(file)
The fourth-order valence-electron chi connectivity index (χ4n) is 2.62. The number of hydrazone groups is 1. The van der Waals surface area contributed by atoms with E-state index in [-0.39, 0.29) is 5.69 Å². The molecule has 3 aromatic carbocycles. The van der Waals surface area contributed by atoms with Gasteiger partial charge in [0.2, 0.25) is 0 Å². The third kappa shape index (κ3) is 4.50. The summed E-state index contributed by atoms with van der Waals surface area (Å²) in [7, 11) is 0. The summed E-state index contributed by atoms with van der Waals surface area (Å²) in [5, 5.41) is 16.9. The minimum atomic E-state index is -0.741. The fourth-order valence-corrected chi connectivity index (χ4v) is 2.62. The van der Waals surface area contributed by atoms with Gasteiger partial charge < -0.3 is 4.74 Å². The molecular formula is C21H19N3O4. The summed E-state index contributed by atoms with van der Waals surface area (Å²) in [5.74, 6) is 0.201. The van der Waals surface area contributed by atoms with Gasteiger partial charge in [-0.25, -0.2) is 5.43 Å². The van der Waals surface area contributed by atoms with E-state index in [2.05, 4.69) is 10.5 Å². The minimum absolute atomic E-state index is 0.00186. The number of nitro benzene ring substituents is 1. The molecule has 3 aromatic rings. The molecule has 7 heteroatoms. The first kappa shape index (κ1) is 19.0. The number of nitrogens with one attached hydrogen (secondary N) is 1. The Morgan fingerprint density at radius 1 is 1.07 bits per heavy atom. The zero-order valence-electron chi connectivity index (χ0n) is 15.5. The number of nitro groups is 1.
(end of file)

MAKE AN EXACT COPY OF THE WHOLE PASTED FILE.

The fourth-order valence-electron chi connectivity index (χ4n) is 2.62. The number of hydrazone groups is 1. The van der Waals surface area contributed by atoms with E-state index in [-0.39, 0.29) is 5.69 Å². The molecule has 3 aromatic carbocycles. The van der Waals surface area contributed by atoms with Gasteiger partial charge in [0.2, 0.25) is 0 Å². The third kappa shape index (κ3) is 4.50. The summed E-state index contributed by atoms with van der Waals surface area (Å²) in [7, 11) is 0. The summed E-state index contributed by atoms with van der Waals surface area (Å²) in [5, 5.41) is 16.9. The minimum atomic E-state index is -0.741. The fourth-order valence-corrected chi connectivity index (χ4v) is 2.62. The van der Waals surface area contributed by atoms with Gasteiger partial charge < -0.3 is 4.74 Å². The molecular formula is C21H19N3O4. The summed E-state index contributed by atoms with van der Waals surface area (Å²) in [5.74, 6) is 0.201. The van der Waals surface area contributed by atoms with Gasteiger partial charge in [-0.25, -0.2) is 5.43 Å². The van der Waals surface area contributed by atoms with E-state index in [2.05, 4.69) is 10.5 Å². The minimum absolute atomic E-state index is 0.00186. The number of nitro benzene ring substituents is 1. The molecule has 3 aromatic rings. The molecule has 7 heteroatoms. The first kappa shape index (κ1) is 19.0. The number of nitrogens with one attached hydrogen (secondary N) is 1. The Morgan fingerprint density at radius 1 is 1.07 bits per heavy atom. The zero-order valence-electron chi connectivity index (χ0n) is 15.5. The number of nitro groups is 1.